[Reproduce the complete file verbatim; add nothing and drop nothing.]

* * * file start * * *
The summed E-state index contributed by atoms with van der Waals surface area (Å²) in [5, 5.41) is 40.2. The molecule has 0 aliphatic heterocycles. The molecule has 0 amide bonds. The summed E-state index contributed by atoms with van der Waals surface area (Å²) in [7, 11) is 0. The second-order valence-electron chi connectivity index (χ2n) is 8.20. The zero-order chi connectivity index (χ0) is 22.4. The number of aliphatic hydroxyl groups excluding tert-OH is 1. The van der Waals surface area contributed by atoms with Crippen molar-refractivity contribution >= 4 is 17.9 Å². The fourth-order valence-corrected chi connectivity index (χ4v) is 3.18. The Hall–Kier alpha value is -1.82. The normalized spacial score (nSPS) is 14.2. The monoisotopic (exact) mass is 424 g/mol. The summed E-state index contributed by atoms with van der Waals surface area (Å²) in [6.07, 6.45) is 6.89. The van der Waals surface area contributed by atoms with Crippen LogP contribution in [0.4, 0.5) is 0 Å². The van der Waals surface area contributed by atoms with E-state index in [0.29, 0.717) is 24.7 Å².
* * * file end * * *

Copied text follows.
The summed E-state index contributed by atoms with van der Waals surface area (Å²) in [5, 5.41) is 40.2. The molecule has 0 aliphatic heterocycles. The molecule has 0 amide bonds. The summed E-state index contributed by atoms with van der Waals surface area (Å²) in [7, 11) is 0. The second-order valence-electron chi connectivity index (χ2n) is 8.20. The zero-order chi connectivity index (χ0) is 22.4. The number of aliphatic hydroxyl groups excluding tert-OH is 1. The van der Waals surface area contributed by atoms with Crippen molar-refractivity contribution >= 4 is 17.9 Å². The fourth-order valence-corrected chi connectivity index (χ4v) is 3.18. The Hall–Kier alpha value is -1.82. The normalized spacial score (nSPS) is 14.2. The monoisotopic (exact) mass is 424 g/mol. The summed E-state index contributed by atoms with van der Waals surface area (Å²) in [6.07, 6.45) is 6.89. The van der Waals surface area contributed by atoms with Crippen LogP contribution in [0.4, 0.5) is 0 Å². The van der Waals surface area contributed by atoms with E-state index in [0.29, 0.717) is 24.7 Å².